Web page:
“I want to acknowledge the tragedies and loss in our community. This is close to us because family members and friends are impacted,” said Preuitt. “I want to dedicate this presentation to our families and communities that are really suffering right now. We acknowledge the rise in gun violence in our community, and part of the work that we do is around suppression.”
Preuitt described DCJ’s role in addressing community violence as a downstream intervention, saying, “We’re really working with people who are on probation and parole — our youth and our adults that are on post-prison supervision as well as probation.”
She shared details about new investments that include:
$80,000 to expand the H.E.A.T. (Habilitation, Empowerment, Accountability and Therapy) program – A program designed for African American individuals involved in the criminal legal system. The curriculum is a culturally responsive cognitive behavioral intervention program designed to reflect and address the unique experiences and needs of participants.
$250,000 to expand the Community Healing Initiative – This new funding would expand the Community Healing Initiative (CHI) model to serve additional BIPOC communities as part of a broad strategy to support real-time responses to community violence and other immediate needs.
$500,000 to expand the Elevate Program – The Elevate program is designed for men 18 to 25 years old in the Latinx and African immigrant communities who are affected by gang involvement and gun violence.
$300,000 for Community Health Specialists – Three new Community Health Specialists would work in collaboration with the Health Department and the Department of County Human Services to provide families with safety plans and trauma support for those who have felt the direct impacts of gun violence. This addition would ultimately serve 50 to 60 clients.
$93,000 for a records technician for victim and survivor services notifications – Victims and survivors of crime are disproportionately people of color. Although victims and survivors are the only parties who become involved in the criminal legal system without asking, they often have access to the least amount of support and resources. This funding would provide more people with notifications of court processes and probation violation hearings, among other notifications that victims have a right to request.
“We are very excited that we get to engage with community health specialists who work within the Department of Community Justice,” said Preuitt. “They not only help the people on our caseloads, they also can wrap themselves around families and provide support in our community and really help our clients and families navigate systems that are very complex.”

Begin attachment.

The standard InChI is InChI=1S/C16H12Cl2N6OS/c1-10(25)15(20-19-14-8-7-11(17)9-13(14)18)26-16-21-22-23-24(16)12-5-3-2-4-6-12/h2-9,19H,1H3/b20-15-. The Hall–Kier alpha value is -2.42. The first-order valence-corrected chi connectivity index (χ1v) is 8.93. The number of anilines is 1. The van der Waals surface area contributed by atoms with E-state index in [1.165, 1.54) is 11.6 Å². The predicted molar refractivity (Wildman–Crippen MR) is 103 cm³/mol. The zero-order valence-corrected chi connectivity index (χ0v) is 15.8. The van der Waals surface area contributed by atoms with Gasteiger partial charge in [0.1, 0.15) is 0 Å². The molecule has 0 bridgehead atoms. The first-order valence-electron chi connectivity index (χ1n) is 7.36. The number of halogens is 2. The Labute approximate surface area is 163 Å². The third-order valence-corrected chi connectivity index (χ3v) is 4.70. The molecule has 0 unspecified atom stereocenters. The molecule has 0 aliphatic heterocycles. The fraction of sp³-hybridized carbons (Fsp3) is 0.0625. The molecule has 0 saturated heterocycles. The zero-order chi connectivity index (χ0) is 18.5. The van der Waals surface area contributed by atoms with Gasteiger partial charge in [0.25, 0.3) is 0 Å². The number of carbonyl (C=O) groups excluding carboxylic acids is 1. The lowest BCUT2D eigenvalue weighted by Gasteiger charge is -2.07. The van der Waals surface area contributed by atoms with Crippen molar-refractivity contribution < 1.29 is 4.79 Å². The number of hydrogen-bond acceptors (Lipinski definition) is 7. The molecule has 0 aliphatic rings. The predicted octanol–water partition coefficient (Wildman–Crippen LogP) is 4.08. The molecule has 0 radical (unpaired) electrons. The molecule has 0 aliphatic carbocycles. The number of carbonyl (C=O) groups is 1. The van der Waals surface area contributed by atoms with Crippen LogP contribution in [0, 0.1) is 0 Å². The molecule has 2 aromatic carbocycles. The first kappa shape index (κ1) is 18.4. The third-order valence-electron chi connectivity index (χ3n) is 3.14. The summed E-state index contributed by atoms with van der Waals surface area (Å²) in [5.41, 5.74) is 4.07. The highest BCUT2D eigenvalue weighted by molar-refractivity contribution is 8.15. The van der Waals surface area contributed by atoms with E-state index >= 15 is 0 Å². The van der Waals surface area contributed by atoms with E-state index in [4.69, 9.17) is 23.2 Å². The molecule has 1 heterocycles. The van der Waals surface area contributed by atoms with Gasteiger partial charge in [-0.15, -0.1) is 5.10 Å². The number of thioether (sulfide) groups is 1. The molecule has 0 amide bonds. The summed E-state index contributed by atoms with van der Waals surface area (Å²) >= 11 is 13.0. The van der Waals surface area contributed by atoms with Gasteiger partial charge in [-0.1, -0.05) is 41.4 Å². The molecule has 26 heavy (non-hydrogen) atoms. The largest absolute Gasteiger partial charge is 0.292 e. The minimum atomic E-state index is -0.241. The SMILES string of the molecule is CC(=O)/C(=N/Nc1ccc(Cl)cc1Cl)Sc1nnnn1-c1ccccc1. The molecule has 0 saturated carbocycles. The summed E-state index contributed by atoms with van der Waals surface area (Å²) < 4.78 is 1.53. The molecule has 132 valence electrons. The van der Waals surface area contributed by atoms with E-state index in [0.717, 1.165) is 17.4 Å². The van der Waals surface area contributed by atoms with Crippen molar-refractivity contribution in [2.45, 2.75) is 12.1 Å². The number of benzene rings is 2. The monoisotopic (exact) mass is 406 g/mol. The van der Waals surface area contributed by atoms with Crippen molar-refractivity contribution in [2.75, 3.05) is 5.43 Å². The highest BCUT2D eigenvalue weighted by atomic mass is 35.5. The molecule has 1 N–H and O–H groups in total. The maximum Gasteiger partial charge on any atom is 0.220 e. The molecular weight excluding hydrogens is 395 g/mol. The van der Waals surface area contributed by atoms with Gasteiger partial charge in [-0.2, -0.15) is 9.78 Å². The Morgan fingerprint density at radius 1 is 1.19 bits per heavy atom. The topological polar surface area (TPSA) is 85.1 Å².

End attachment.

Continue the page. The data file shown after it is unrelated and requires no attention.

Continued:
Community Health Specialists help clients connect to housing and to positive relationships with the Department of County Human Services and the Health Department, she noted, with those relationships leading to help with treatment, safety plans and medical appointments, or just basic needs like diapers for people with children.
Coordination and Collaboration
The work includes cross-jurisdiction collaboration with the East County Rapid Response Team, with members of Multnomah County’s Health Department, Department of Community Justice, Department of County Human Services, Sheriff’s Office and the City of Gresham.
Sheriff Mike Reese described the rapid response occurring in East County and the City of Gresham. Whenever there’s an incident of community violence, partners in the Health Department, Department of Community Justice, Sheriff’s Office and Office of Violence Prevention are immediately on the phone, he said. “Trying to get wraparound services, intervention and really frankly to get assistance to people who may have lost a loved one or are afraid of the next retaliatory shooting.”
The importance of a vision moving forward and a “community free of gun violence” is critical, Reese stressed.
“We’re going to get there through this type of coordination and collaboration,” said Reese. “It isn’t easy work, but my new best friends are at the Health Department, the Department of Community Justice and the Office of Violence Prevention.”
The work is based on a public health approach to address violence. Interventions are evidence-based, community-centered and trauma informed.
“We’re looking at how we treat the symptoms while understanding that we’re working on the cure. The cure is a long-term solution to take firearms out of the mix for people who pose the greatest risk in our community,” said Reese.
The work is broad and comprehensive and some of it is legislative, Reese said.
“I applaud legislators who’ve had the courage to step into this arena and to propose common-sense legislative solutions to gun violence. It also requires intervention strategies and suppression,” Reese said. “Some of that is law enforcement based.... Some of it is the Health Department, community-based treatment providers and resources.”
“Getting upstream so that we can provide meaningful help to people who are at risk.”